Firescaping is landscape design that reduces house and property vulnerability to wildfires. The goal is to develop a landscape with a design and choice of plants that enhance the aesthetics of the property while creating a defensible, survivable space around the home.
The ideal is to surround the home with plants with a high moisture content that is less likely to ignite and burn; and hardscape, such as rock, cement, patio pavers, etc. It is imperative when building homes in wildfire-prone areas such as ours that fire safety be a major factor in landscape design. Appropriate manipulation of the landscape prior to a wildfire can significantly improve the chances of a home surviving.
Firescaping integrates traditional landscape functions with a design that reduces the threat from wildfire. It does not need to look different than a traditional design. It meets the needs for beauty, entertainment, play areas, storage and erosion control. It also includes planting for fire safety, modifying vegetation, using fire safety zones and incorporating defensible-space principles.
Firescaping minimizes the use of evergreen shrubs and trees within 30 feet to 100 feet of a home (defensible space zone). Instead, it incorporates plants with high moisture content that are low-growing, less than 2 feet tall and avoids plants with resinous or oily stems and leaves. Deciduous trees generally are more fire-resistant than evergreens. Fuel breaks are a vital component of firescaping. The use of driveways, lawns, walkways, patios, ponds, areas with inorganic mulches and walls constructed of nonflammable materials will reduce fuel loads and create fuel breaks.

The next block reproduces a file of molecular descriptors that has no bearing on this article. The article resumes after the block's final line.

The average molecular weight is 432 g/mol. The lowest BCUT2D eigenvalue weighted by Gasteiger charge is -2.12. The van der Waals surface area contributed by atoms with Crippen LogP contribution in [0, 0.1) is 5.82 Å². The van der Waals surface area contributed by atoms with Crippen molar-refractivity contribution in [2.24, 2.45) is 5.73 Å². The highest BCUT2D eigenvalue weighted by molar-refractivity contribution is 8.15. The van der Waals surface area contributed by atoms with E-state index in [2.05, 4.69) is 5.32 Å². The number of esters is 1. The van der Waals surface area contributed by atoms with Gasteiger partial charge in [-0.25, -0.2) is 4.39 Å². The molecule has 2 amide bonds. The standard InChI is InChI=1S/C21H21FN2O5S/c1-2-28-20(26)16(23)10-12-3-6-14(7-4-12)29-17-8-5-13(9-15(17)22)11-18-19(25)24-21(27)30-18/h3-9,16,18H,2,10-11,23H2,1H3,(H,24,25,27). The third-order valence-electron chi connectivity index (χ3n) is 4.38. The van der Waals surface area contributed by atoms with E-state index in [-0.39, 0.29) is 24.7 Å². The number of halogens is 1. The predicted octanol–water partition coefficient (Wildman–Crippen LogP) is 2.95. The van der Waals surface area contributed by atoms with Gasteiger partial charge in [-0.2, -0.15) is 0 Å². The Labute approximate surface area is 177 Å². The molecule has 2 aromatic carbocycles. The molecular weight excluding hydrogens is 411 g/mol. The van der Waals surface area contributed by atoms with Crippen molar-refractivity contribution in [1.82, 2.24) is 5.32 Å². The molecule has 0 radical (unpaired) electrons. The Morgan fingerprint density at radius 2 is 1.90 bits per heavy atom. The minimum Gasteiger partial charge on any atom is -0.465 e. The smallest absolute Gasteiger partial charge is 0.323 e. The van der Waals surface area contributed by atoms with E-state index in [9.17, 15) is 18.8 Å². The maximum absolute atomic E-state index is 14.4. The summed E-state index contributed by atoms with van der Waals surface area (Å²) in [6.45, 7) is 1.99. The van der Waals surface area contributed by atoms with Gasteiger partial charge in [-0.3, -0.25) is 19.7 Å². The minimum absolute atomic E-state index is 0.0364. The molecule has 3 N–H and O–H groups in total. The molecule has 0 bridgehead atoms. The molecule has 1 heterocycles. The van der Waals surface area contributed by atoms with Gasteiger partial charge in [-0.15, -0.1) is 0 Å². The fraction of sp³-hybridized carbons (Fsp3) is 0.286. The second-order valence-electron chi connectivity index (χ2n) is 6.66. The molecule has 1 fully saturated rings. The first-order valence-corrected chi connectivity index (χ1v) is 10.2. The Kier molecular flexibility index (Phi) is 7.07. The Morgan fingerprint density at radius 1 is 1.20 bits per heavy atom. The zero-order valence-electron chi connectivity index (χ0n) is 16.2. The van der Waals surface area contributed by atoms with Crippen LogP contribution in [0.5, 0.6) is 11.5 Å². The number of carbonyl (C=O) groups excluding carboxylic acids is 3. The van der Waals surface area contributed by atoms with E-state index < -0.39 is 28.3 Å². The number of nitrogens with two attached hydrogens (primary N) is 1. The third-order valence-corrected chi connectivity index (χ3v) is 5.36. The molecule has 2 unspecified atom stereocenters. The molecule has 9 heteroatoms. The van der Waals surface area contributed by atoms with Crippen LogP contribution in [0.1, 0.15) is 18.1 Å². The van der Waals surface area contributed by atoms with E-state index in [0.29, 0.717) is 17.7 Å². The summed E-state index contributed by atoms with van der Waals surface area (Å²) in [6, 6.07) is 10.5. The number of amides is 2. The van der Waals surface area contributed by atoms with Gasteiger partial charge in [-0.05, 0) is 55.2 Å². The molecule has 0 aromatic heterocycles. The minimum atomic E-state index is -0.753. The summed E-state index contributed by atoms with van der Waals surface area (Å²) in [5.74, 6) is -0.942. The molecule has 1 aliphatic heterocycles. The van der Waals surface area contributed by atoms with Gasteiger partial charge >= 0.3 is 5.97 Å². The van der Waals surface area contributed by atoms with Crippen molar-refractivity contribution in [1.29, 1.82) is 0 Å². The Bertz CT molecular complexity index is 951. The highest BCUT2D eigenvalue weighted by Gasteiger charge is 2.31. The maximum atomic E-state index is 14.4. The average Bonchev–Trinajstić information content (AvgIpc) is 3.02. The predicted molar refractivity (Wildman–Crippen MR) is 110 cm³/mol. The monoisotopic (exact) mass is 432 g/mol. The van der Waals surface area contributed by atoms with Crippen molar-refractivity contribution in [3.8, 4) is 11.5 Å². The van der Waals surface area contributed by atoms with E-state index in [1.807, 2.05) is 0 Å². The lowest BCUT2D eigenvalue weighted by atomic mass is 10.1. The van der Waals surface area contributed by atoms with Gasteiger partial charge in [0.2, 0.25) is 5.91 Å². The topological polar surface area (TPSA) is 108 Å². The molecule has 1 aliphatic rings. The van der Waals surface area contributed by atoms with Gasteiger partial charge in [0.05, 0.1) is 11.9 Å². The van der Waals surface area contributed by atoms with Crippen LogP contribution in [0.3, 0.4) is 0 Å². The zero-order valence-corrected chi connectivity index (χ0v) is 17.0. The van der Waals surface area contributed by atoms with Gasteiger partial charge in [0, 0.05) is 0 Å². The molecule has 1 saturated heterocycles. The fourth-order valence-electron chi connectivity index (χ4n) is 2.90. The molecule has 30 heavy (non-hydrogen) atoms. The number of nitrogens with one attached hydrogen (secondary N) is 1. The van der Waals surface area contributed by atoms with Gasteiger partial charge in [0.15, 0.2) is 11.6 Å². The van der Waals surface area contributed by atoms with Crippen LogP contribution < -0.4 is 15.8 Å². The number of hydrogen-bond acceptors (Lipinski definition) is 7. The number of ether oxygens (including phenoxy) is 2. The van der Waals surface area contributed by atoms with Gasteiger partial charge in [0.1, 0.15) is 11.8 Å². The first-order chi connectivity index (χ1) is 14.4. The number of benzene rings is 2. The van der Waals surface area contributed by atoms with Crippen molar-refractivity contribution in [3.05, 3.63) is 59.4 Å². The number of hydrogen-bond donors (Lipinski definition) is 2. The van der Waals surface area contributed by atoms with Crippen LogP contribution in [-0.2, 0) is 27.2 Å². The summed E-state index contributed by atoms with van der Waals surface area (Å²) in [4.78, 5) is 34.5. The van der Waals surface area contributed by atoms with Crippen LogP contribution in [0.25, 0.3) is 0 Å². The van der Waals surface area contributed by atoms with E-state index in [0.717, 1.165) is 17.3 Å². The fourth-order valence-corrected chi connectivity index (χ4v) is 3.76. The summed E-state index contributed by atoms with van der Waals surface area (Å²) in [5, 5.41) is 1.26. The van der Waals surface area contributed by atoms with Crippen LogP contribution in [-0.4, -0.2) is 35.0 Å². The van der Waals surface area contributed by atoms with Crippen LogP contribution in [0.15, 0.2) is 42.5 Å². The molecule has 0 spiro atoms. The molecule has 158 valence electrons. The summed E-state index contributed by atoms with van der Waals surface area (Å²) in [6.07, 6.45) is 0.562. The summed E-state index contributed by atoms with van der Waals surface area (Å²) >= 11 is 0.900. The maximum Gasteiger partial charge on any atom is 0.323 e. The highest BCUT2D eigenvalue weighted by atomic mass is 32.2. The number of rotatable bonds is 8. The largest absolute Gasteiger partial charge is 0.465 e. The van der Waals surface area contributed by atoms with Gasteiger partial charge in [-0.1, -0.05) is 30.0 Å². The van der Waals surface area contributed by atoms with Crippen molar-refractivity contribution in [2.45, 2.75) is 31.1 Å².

Think about these four concepts when purchasing plants for wildfire threat reduction:
Shorter is better than taller.
Deciduous is better than evergreen.
Herbaceous (soft and green) is better than woody.
Avoid resinous native plants, such as sagebrush and bitterbrush, in the defensible-space zone.
Through proper plant selection, placement and maintenance, you can decrease the possibility of ignition, lower the fire intensity and reduce how quickly a fire will spread on your property. Incorporating firescaping techniques might not guarantee home survival, but it often will increase the chances of survival, with or without firefighters and make defending the home less risky for firefighters. There can’t be a fire truck in every driveway, so it is up to you to take action to reduce the fire threat to your home and property before the next wildfire occurs.
May is Wildfire Awareness Month and this year’s theme is “Wildfire Happens, Is Your Community Prepared?” For more information, go to www.livingwithfire.info.
JoAnne Skelly is associate professor and Extension educator, Emerita at University of Nevada Cooperative Extension. She can be reached at firstname.lastname@example.org.